The Spanish Civil War received enthusiastic reviews in the British press, including from journalists such as Claude Cockburn who had reported on the war, as well as from Peter Kemp, one of the few British volunteers who had fought in Franco’s rebel forces. In the United States, Vincent Sheean, who had covered the war for the New York Herald Tribune, praised it in the New York Times (9 July 1961) saying

“there is something quite wonderful about a book which is written on a thing which the author never saw and never could have seen. (…) (Thomas) has understood it incredibly well and has written it superbly”.  

Some historians were, however, less impressed. In the review in the Hispanic American Hispanic Review cited above Jackson criticised the author for relying too heavily on accounts by Francoist historians such as Manuel Aznar. This, he argued, led Thomas to accept what Jackson describes as “an obviously forged document” alleging a Communist plot to overthrow the Republic (the claim of such a plot was the basis of the military rebels’ attempt to legitimise the coup and the Franco Dictatorship).

He also criticised Thomas’s acceptance of the Francoist figure for the number of people murdered in the Republican zone– which was taken from the Causa General, the Franco Regime’s mammoth general prosecution brought against people alleged to have committed crimes in the “red zone” during the war.

Jackson also criticised what he called “the tone of unpleasant scorn” adopted in discussing the repression “as though dealing with the melodramatic customs of a barbarian people”.  He concluded that

“in a strict scholarly sense it can be recommended for its coverage of the international aspects, but as military and political history of Spain it spreads more confusion than light.”

Inside Spain The Spanish Civil War was reviewed in academic journals such as the Revista de Política Internacional (No 60, 1962) and the Revista de Estudios Políticos (No 161, 1961), but Thomas recognised that there was no prospect of it being published in the country. 

Despite this, it would become an important work in Francoist Spain as a Spanish translation was published by Ruedo Iberico, which had been established in Paris to challenge the regime’s control over publishing inside Spain. The book was smuggled across the frontier and sold clandestinely. The first Spanish print-run of 5,000 copies sold out very quickly.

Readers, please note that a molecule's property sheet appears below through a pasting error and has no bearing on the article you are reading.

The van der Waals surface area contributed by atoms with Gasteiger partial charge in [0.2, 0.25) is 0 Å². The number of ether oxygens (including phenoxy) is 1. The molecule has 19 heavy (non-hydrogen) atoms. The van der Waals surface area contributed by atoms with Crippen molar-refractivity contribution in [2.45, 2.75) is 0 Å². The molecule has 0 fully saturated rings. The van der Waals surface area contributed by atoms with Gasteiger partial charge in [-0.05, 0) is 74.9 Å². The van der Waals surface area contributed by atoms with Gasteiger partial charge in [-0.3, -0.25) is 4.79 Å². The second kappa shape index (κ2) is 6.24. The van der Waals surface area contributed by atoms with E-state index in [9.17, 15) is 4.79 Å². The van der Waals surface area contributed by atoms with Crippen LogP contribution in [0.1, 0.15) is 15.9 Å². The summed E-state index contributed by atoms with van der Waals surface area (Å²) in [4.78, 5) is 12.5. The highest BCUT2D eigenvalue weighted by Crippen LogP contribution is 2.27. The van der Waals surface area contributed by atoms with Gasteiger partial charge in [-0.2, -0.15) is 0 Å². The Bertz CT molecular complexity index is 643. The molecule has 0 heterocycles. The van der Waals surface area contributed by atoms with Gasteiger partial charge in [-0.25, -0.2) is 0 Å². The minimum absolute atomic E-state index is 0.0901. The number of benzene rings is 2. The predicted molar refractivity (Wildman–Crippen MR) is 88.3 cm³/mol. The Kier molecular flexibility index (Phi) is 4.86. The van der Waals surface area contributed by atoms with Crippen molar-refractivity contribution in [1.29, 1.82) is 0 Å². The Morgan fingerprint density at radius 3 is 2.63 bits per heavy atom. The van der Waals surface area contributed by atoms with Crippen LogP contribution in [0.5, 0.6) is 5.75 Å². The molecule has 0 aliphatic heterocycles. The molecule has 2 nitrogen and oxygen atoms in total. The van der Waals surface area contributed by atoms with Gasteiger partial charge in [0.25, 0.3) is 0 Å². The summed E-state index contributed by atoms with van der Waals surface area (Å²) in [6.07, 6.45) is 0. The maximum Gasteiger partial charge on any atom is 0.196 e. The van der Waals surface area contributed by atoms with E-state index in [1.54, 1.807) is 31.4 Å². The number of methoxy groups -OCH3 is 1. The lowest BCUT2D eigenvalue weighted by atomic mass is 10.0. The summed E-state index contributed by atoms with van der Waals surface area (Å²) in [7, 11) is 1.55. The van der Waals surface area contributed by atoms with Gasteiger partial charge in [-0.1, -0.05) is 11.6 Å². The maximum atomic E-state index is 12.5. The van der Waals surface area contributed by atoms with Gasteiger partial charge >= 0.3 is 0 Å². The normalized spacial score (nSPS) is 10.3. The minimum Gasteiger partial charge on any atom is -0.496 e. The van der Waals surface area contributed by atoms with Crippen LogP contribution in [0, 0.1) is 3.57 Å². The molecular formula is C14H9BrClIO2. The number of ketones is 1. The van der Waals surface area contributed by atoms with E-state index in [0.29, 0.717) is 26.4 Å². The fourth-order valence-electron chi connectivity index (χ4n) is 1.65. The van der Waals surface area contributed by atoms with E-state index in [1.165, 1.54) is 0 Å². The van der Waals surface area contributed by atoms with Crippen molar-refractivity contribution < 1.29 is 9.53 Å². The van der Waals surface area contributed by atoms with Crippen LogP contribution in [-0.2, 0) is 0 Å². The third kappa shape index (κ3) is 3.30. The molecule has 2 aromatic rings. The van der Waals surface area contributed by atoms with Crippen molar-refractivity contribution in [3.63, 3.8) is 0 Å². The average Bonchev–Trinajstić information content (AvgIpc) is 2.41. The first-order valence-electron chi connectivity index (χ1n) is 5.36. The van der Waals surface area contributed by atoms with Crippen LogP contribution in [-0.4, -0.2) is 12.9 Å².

The book’s popularity in Spain forced Manuel Fraga Iribarne, Spanish Minister of Information & Tourism (1962-1969) to establish a centre of Civil War Studies under Ricardo de la Cierva, in an attempt to reassert the Franco regime’s version of the Civil War as a “crusade” against Marxism, liberalism and freemasonry.  

A revised English-language edition of The Spanish Civil War was published as a paperback in 1965 and it was revised substantially for third and fourth editions which were published in 1977 and 2003. By this time the author’s political views had changed significantly, leading him to become a key advisor to Margaret Thatcher’s Conservative government in the 1980s. The later editions are much longer than the original, carry much more extensive footnotes and respond to some of the criticisms of the first edition. In particular, Thomas expanded his discussion of the revolutionary process of 1936-37, which he, like so many other writers before Broué and Témime, had badly neglected in the first edition. His account of the Second Republic was also improved and extended with the assistance and advice of Paul Preston, who had been his doctoral student

Sixty years after their publication, how are we to assess these two books?  The authors had the advantage of being able to interview many of the survivors but, at the time, many of the archives were closed, particularly in Spain where the regime maintained a close watch on challenges to the official version of the country’s history.  Both La Révolution et la Guerre d’Espagne and the early editions of The Spanish Civil War have long been superseded by the work of later historians, but the authors were pioneers in the field and had a lasting impact. Their books introduced new generations of readers – inside Spain as well as outside – to the history of the war and some of these readers themselves went on to research and write on the subject. 

Pierre Broué and Emile Témime, La Révolution et la Guerre d’Espagne, Les Edicions de Minuit, 1961. Hugh Thomas, The Spanish Civil War, Eyre & Spottiswoode, 1961.

PHOTO COLLAGE: Original 1961 book covers